Hull Number: DD-655
Launch Date: 10/25/1943
Commissioned Date: 06/07/1944
Decommissioned Date: 07/03/1946
Call Sign: NBHY (60-62)
Voice Call Sign: Canasta, Haystack, Persistent (60), Snapper
Data for USS Fletcher (DD-445) as of 1945
Length Overall: 376’ 5"
Beam: 39’ 7"
Draft: 13’ 9"
Standard Displacement: 2,050 tons
Full Load Displacement: 2,940 tons
Fuel capacity: 3,250 barrels
Five 5″/38 caliber guns
Five 40mm twin anti-aircraft mounts
Two 21″ quintuple torpedo tubes
2 General Electric Turbines: 60,000 horsepower
Highest speed on trials: 35.2 knots
Namesake: JOHN HOOD
Dictionary of American Naval Fighting Ships (Published 1968)
John Hood was born in Florence, Ala., 3 December 1859. He was appointed to the Naval Academy In 1875, and graduated from the Naval Academy, second in his class. His first cruise after graduation took him to the South Atlantic in Shenandoah, and he later sailed in Wachusetts, Brooklyn, Vandalia, Mohician, Jamestown, Constellation, Bancroft and Kearsarge. Hood was wrecked with Kearsarge 21 February 1894 on Roneador ‘Reef off Central America in the Pacific, and was a lieutenant in Maine when she was blown up at Havana 15 Febrnary 1898.
Hood commanded Hawk during the Spanish American War, carried information of the arrival of the Spanish Squadron off Santiago to the commander of the Flying Squadron at Cienfuegos, and delivered orders for him to proceed to Santiago 23 May 1898. He also served in Nero during the Spanish War. Hood surveyed the Pacific in 1899-1900 to prepare data and charts by which the Pacific cable was laid.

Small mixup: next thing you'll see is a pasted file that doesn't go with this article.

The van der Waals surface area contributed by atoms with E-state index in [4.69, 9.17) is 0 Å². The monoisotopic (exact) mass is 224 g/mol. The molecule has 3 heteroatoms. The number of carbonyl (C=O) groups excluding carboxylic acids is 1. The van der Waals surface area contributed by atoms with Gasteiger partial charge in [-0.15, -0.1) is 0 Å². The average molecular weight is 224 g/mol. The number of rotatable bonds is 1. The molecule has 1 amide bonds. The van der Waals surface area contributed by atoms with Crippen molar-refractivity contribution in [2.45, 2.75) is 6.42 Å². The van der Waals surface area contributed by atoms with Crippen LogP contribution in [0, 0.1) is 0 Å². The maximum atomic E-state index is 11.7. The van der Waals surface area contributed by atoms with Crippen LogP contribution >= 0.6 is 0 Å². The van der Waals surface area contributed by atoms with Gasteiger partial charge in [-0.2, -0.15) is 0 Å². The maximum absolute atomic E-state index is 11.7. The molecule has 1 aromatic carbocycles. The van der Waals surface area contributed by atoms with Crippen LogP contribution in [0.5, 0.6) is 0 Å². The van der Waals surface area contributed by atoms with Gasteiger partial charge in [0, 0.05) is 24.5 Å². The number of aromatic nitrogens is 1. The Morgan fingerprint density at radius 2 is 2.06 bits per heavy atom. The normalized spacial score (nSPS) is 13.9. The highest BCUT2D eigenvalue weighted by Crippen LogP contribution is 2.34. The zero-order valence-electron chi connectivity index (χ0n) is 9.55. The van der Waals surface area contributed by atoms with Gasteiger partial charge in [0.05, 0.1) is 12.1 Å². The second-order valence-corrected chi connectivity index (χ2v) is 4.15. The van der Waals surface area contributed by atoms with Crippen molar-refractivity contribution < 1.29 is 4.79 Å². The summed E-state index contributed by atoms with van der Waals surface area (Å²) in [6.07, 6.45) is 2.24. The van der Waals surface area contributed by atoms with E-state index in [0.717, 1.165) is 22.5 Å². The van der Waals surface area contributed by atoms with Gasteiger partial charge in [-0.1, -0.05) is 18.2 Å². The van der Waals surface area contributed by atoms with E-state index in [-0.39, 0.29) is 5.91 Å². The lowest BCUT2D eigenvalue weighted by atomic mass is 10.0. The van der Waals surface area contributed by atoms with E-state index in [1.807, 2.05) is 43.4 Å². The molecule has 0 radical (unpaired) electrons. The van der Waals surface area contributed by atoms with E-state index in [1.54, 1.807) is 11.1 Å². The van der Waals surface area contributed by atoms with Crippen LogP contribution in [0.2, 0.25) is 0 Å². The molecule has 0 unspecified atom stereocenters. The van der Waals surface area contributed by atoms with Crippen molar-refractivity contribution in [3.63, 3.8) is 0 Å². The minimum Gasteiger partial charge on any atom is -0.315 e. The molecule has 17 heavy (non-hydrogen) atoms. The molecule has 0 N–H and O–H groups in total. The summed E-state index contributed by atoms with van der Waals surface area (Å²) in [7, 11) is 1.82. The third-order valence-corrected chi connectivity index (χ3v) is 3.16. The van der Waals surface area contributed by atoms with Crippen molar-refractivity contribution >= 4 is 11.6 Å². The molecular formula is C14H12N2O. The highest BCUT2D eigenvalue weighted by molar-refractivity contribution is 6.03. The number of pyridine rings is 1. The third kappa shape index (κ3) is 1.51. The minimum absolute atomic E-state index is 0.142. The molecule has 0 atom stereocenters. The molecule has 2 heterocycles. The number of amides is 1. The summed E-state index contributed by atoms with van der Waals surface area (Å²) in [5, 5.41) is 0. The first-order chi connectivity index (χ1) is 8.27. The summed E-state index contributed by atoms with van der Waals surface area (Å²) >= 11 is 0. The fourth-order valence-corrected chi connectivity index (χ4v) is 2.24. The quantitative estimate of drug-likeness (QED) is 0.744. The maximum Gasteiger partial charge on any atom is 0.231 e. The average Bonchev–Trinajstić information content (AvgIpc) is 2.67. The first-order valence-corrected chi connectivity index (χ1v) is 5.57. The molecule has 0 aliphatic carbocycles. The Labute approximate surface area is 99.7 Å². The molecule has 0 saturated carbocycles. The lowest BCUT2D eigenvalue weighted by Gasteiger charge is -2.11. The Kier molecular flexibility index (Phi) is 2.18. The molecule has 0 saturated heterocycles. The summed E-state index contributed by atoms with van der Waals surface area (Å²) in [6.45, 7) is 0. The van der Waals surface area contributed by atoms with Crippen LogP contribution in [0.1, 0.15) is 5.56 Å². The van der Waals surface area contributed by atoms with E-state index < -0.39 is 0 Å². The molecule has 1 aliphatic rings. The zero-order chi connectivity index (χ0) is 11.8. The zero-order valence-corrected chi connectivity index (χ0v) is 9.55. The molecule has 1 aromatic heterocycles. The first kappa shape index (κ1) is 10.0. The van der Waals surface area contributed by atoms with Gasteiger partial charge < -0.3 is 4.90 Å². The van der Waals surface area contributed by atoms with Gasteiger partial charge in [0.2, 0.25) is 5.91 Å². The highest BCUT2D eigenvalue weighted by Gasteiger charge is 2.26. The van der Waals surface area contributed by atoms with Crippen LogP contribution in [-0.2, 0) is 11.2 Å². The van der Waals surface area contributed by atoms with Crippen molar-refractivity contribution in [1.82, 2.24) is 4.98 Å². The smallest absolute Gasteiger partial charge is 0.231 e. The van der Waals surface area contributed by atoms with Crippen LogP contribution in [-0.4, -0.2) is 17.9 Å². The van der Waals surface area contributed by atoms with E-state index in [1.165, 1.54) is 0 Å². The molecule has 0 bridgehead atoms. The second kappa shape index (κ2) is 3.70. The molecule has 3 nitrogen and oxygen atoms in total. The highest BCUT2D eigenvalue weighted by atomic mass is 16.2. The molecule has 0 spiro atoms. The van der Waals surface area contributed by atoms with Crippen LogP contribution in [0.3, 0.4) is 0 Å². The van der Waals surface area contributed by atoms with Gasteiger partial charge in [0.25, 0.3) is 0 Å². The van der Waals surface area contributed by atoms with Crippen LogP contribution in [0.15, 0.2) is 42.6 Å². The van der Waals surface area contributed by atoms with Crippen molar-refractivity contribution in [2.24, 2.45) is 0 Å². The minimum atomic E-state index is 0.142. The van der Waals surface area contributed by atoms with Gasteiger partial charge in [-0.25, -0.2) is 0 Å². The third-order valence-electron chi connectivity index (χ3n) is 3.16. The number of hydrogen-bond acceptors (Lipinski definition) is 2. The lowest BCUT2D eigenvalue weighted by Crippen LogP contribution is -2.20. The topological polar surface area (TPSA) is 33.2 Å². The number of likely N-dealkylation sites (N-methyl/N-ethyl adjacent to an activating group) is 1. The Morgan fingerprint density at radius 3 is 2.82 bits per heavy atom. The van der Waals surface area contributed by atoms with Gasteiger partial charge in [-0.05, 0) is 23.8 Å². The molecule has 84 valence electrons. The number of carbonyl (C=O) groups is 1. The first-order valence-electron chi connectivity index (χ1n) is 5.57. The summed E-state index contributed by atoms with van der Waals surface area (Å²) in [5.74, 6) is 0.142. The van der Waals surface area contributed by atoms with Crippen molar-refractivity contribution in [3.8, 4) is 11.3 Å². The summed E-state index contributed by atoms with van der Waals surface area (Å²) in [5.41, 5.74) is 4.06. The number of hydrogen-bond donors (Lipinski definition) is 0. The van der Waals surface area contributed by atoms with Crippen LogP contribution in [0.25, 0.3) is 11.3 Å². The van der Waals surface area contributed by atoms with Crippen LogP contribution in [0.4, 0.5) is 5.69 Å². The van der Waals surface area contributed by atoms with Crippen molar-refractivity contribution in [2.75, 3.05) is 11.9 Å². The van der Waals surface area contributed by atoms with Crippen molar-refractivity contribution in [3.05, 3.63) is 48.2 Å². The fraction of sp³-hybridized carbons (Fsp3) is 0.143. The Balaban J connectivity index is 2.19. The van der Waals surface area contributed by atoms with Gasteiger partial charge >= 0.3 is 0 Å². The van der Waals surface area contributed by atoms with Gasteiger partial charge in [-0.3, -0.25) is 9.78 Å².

He commanded Elcano in Chinese waters during the Russo-Japanese War from 1903 to 1905 and Tacoma from 1907 to 1909, during Haitian and Central American revolutions and elections. He was in charge of the ships at the Naval Academy in 1909 and 1910. He commanded Rhode Isand of the Atlantic Fleet In 1910-11. Under him in 1911-12, Delaware won the battle efficiency pennant. From 1912 to 1915 he was a member of the General Board of the Navy. In 1915-16 he commanded Texas which won the “Red E” for excellence in engineering efficiency.
He was promoted to Rear Admiral August 29, 1916 and retired 18 March 1918. Admiral Hood died at the Naval Hospital, Annapolis, Md., February 11, 1919.
Stricken 12/1/1974. Sold 4/12/1976